WASHINGTON — At least four federal agencies will probably have to lay off thousands of employees this year unless Congress approves "buyouts" to speed voluntary departures, according to Clinton Administration officials.
The Agriculture, Interior and Transportation departments and the Office of Personnel Management are at the most risk for reductions in force, or RIFs--the government jargon for layoffs--the officials said, primarily because of tight budgets this year.
The Administration still hopes to avoid such layoffs, but pressure to hold down payroll costs will continue into next year. The budget for fiscal 1995, due out Feb. 7, will require at least three more agencies to reduce personnel levels, said Christopher Edley, associate director of the Office of Management and Budget.
Edley did not identify the seven agencies at risk but said: "If we don't get buyout legislation, RIFs are likely."
The prospect of RIFs has set off waves of anxiety inside the Administration. Officials said layoffs would undercut initiatives to reshape or streamline the bureaucracy, deplete the ranks of minorities, women and younger workers in the civil service and hurt morale.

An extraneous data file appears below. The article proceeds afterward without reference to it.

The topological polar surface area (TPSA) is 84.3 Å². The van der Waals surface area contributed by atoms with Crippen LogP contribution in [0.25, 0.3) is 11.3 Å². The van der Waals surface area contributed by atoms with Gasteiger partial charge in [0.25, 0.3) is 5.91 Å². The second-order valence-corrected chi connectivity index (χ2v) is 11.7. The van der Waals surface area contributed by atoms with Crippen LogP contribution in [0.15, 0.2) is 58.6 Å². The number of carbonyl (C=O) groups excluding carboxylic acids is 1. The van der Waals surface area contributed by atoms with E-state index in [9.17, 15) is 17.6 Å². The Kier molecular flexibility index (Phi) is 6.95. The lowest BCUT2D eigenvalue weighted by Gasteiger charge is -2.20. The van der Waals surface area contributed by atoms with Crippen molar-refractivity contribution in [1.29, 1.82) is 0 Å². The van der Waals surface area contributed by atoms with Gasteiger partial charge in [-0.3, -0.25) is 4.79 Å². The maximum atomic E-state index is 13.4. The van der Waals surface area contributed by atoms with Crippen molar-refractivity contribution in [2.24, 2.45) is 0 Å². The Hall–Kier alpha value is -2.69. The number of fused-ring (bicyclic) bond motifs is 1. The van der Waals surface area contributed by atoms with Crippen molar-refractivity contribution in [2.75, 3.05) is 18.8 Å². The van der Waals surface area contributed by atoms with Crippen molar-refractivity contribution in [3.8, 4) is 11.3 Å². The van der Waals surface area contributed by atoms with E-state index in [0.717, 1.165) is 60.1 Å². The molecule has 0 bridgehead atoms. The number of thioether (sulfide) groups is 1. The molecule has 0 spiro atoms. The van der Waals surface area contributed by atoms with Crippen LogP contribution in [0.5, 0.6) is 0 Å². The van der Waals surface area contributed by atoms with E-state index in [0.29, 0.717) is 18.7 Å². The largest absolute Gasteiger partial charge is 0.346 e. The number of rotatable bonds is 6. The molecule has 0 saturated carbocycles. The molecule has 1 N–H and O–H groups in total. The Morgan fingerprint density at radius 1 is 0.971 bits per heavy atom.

The Administration had counted on being able to offer buyouts of up to $25,000 in fiscal 1994, which ends Sept. 30, as an incentive to get workers to resign voluntarily or take early retirement. But the legislation stalled last year when the Congressional Budget Office estimated it would cost $519 million over the next five years, primarily because of increased costs to the federal pension system.
During the presidential campaign, then-candidate Bill Clinton pledged to cut the federal work force by 100,000 employees by the end of fiscal 1995. Clinton said it would be accomplished through attrition or voluntary departures.
The work force reduction goal was increased by another 152,000 employees last year after Vice President Al Gore completed a six-month performance review of the government.
But attrition rates throughout the government have fallen to historic lows, partly because of the recent economic slump. In general, federal employees appear fearful of taking their chances in the private sector.
In addition, anticipating possible buyouts, older federal workers apparently decided to postpone retirement plans to see if they could obtain a better separation package.
As Tom Collier, the Interior Department chief of staff put it: "Talking about buyouts and not delivering is worse than not delivering. Our retirements have gone down dramatically."